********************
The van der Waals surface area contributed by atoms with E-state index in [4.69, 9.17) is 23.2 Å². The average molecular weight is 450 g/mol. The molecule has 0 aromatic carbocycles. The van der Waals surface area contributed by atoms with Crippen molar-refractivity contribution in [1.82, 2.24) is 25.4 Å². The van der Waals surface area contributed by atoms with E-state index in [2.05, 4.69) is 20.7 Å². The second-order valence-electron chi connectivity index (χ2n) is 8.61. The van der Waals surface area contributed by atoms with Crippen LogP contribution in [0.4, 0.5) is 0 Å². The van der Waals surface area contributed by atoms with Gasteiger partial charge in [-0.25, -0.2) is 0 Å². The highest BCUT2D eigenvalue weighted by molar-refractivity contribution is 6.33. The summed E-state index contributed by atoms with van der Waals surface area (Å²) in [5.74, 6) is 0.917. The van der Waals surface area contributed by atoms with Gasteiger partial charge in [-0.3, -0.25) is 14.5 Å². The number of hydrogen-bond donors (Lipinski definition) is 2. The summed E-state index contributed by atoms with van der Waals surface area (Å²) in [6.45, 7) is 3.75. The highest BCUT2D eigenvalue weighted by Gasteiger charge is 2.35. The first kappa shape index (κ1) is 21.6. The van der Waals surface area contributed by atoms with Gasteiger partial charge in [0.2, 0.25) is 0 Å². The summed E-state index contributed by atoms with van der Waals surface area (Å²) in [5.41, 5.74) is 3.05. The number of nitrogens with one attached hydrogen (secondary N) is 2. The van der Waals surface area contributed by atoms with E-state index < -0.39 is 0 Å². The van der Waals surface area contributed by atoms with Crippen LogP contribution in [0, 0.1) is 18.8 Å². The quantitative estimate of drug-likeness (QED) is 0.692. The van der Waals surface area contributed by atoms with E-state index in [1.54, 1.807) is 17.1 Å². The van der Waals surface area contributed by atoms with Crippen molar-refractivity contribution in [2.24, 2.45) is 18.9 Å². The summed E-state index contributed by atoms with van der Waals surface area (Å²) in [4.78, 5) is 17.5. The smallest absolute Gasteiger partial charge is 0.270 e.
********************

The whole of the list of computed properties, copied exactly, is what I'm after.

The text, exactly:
The van der Waals surface area contributed by atoms with E-state index in [4.69, 9.17) is 23.2 Å². The average molecular weight is 450 g/mol. The molecule has 0 aromatic carbocycles. The van der Waals surface area contributed by atoms with Crippen molar-refractivity contribution in [1.82, 2.24) is 25.4 Å². The van der Waals surface area contributed by atoms with E-state index in [2.05, 4.69) is 20.7 Å². The second-order valence-electron chi connectivity index (χ2n) is 8.61. The van der Waals surface area contributed by atoms with Crippen LogP contribution in [0.4, 0.5) is 0 Å². The van der Waals surface area contributed by atoms with Gasteiger partial charge in [-0.25, -0.2) is 0 Å². The highest BCUT2D eigenvalue weighted by molar-refractivity contribution is 6.33. The summed E-state index contributed by atoms with van der Waals surface area (Å²) in [5.74, 6) is 0.917. The van der Waals surface area contributed by atoms with Gasteiger partial charge in [-0.3, -0.25) is 14.5 Å². The number of hydrogen-bond donors (Lipinski definition) is 2. The summed E-state index contributed by atoms with van der Waals surface area (Å²) in [6.45, 7) is 3.75. The highest BCUT2D eigenvalue weighted by Gasteiger charge is 2.35. The first kappa shape index (κ1) is 21.6. The van der Waals surface area contributed by atoms with Gasteiger partial charge in [0.2, 0.25) is 0 Å². The summed E-state index contributed by atoms with van der Waals surface area (Å²) in [5.41, 5.74) is 3.05. The number of nitrogens with one attached hydrogen (secondary N) is 2. The van der Waals surface area contributed by atoms with E-state index < -0.39 is 0 Å². The van der Waals surface area contributed by atoms with Crippen LogP contribution in [0, 0.1) is 18.8 Å². The quantitative estimate of drug-likeness (QED) is 0.692. The van der Waals surface area contributed by atoms with E-state index in [1.54, 1.807) is 17.1 Å². The van der Waals surface area contributed by atoms with Crippen molar-refractivity contribution in [2.24, 2.45) is 18.9 Å². The summed E-state index contributed by atoms with van der Waals surface area (Å²) in [4.78, 5) is 17.5. The smallest absolute Gasteiger partial charge is 0.270 e.